This book is not The Book. The Book is in this book. And The Book in this book is both the goodie and the baddie.
Bonnie is five. She wants to bury The Book because it is a demon that should go to hell. Penny, Bonnie’s mother, does bury The Book, but every day she digs it up and writes in it. John, Bonnie’s father, doesn’t live with them anymore. But he still likes to write in it from time to time. Ted, Bonnie’s stepfather, would like to write in The Book, but Penny won’t allow it.
To Bonnie, The Book is sadness.
To Penny, The Book is liberation.
To John, The Book is forgiveness.
To Ted, The Book is envy.
But The Book in this book isn’t what it seems at all.
If there was one thing in this world you wished you could hold in your hand, what would it be? The world bets it would be The Book.
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Most Helpful Customer Reviews
“The book has demons and has to go to the devil.” Bonnie is determined to bury the book. Penny ensures her young daughter that it’s a token of love and affection and that one day she will understand. However, Bonnie is convinced it does nothing but inflict pain on the people she loves. She wonders how grownups can be so stupid and not see what she sees. Then again, she know she’s just a child and does not understand most things about life. Grownups “smile when they’re sad and they cry when they’re happy. It’s silly.” The road to Hell is paved with the best of intentions. A book that was created out of love develops into a representation of agony. Her parents write in it. Bonnie tells you how it interferes with her everyday life. Jessica Bell has poetically scripted a love story so genuine and so pure, it could only be told in the innocent perspective of a five-year-old girl. She elegantly builds up an anticipating climax so horrific and yet, so authentic, it’ll captivate you. I guarantee after reading THE BOOK, the story will linger in your mind long after you've finished.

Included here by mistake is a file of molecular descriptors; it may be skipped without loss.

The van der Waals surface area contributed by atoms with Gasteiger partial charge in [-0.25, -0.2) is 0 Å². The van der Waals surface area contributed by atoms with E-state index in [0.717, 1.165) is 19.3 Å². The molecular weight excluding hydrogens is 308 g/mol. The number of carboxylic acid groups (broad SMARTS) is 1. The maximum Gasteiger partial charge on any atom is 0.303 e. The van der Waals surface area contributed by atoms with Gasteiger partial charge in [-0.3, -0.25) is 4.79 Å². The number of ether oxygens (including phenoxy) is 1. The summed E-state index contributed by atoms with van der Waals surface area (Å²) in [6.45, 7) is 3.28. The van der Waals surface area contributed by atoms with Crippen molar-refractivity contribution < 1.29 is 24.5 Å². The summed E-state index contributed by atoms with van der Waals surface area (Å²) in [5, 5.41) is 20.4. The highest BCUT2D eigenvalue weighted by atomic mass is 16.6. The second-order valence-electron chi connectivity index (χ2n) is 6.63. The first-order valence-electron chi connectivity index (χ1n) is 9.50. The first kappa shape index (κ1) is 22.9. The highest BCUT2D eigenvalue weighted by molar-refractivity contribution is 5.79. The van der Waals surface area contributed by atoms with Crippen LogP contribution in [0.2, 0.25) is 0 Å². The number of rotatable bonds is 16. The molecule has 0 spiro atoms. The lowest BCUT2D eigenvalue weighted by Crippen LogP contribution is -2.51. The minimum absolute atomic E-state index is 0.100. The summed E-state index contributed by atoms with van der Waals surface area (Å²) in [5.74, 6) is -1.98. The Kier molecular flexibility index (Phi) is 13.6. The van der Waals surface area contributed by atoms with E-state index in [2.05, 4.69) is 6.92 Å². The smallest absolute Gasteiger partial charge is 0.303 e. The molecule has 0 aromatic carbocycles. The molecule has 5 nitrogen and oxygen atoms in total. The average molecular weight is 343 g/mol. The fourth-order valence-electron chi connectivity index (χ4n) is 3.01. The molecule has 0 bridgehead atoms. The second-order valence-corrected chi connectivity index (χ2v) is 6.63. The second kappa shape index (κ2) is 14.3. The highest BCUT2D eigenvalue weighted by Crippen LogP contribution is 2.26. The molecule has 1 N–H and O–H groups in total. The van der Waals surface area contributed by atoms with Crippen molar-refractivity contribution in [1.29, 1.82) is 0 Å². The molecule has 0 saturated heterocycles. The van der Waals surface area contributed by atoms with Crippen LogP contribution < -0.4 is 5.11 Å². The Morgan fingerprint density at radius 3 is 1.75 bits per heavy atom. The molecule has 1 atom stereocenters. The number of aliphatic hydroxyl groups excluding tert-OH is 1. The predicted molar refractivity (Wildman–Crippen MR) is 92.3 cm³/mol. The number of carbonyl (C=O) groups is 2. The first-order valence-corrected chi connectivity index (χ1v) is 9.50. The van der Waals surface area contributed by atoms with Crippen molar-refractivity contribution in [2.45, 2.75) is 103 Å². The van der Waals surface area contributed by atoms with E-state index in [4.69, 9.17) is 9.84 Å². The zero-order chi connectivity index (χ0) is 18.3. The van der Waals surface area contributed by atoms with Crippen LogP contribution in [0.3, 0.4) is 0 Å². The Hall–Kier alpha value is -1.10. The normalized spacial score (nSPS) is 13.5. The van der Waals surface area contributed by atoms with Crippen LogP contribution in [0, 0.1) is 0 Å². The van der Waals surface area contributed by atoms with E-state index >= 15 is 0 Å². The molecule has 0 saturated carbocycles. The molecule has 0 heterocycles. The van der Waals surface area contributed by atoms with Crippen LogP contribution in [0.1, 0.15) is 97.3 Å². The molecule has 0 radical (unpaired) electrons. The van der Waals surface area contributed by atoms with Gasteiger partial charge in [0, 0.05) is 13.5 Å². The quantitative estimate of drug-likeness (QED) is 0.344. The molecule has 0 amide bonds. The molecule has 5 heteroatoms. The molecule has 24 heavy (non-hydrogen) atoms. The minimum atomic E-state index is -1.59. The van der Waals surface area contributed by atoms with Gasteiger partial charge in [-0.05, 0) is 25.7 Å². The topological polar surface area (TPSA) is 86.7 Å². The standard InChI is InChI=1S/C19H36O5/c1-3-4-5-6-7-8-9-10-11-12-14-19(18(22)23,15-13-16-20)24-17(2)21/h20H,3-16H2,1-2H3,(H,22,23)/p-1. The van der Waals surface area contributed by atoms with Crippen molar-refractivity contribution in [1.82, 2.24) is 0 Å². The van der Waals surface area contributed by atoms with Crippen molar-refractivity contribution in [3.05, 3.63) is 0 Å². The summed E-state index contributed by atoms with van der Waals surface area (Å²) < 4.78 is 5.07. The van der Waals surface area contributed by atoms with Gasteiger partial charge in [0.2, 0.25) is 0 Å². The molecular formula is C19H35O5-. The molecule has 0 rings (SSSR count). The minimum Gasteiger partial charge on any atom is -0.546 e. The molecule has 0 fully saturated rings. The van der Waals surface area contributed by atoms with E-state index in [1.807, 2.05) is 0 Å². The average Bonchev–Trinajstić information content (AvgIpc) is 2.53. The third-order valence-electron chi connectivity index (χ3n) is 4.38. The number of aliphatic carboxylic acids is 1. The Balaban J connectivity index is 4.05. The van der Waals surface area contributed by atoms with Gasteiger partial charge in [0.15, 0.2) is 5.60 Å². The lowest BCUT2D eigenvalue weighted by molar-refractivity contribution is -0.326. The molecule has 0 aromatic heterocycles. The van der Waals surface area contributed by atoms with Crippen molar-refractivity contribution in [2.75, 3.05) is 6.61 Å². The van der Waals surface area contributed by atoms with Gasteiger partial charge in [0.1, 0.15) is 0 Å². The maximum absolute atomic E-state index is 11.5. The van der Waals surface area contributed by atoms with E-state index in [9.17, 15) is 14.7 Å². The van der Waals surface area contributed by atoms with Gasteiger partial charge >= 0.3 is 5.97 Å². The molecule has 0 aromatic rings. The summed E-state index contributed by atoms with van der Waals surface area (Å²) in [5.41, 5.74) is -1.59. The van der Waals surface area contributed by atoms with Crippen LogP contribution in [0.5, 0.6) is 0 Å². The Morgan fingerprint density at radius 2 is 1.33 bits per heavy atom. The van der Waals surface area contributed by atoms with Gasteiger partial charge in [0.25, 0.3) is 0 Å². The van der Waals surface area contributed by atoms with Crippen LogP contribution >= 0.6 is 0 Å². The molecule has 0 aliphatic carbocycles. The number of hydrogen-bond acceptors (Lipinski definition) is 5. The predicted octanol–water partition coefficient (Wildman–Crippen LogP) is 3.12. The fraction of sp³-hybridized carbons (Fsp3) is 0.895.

When the chance came to review another of Jessica Bell's books, I jumped at it. I loved her writing exercise and instruction book: Show & Tell in a Nutshell! This novella, The Book, caught my attention immediately--mostly because of the different formats--journal entries, doctor/patient transcripts, and narrative in a child's voice. It doesn’t take a tome of 500 pages to tell a powerful, gripping and captivating story. Jessica has managed to do this in less than 150 pages in The Book. Jessica, also an author of poetry and nonfiction, takes on a unique voice for one of the narrators of her book—a five-year-old child, Bonnie; she truly captivates this voice, taking the reader through the story of the girl’s estranged parents and herself trying to figure out her young and confusing life full of adults always acting strangely. The title comes from a book, which most would call a journal or diary, that Bonnie’s parents started writing in before she was even born. John, her father, has the idea to write special messages to his daughter and to give “The Book” to her when she is older. Penny, her mother, is the one who actually writes in it more, and eventually it becomes a diary for her mother, more than a message for the daughter. The Book is divided into three parts: “Love is the Beginning,” “Love is a Weapon,” and “Love is Tangible.” In each part, Penny or John tell their side of the story and their feelings through their writings in “The Book”; Bonnie adds to the story through her narration for the reader; and transcripts of Bonnie speaking to a psychiatrist, Dr. Wright, are also included. All of these parts and various techniques work together to complete the story of Bonnie and her parents. The reader learns that John and Penny don’t stay together after Bonnie’s born, and Penny starts a new relationship with Ted—who has a temper with a violent side. Bonnie explains to the reader what she sees going on in the lives of the adults around her, from her dad’s new family to her mom’s emotional side to “my Ted’s” outbursts. Bonnie sees the biggest problem as “The Book.” She thinks it is what causes the difficulties in her life and the lives of her loved ones. She wants to destroy it and is just waiting for the chance to get it away from her mother and make everything better for eve What Jessica does so well in this short novel is take on the different voices of the characters—readers will be able to hear the child trying to figure out her world in Bonnie’s narrative, while sympathizing with John and Penny who aren’t sure if they made the right choice to split apart. When Jessica writes as John in “The Book,” he has a distinct way of writing, which is different than Penny—this distinction and technique with voice are the marks of a talented writer. The ending is shocking and can be somewhat disturbing, but it’s realistic, heartfelt, and certainly satisfying after spending several hours getting to know the characters in The Book. The Book is a fast read, but one that you will want to read again. The characters are complex, which makes the story memorable, and a great one to discuss in a book club.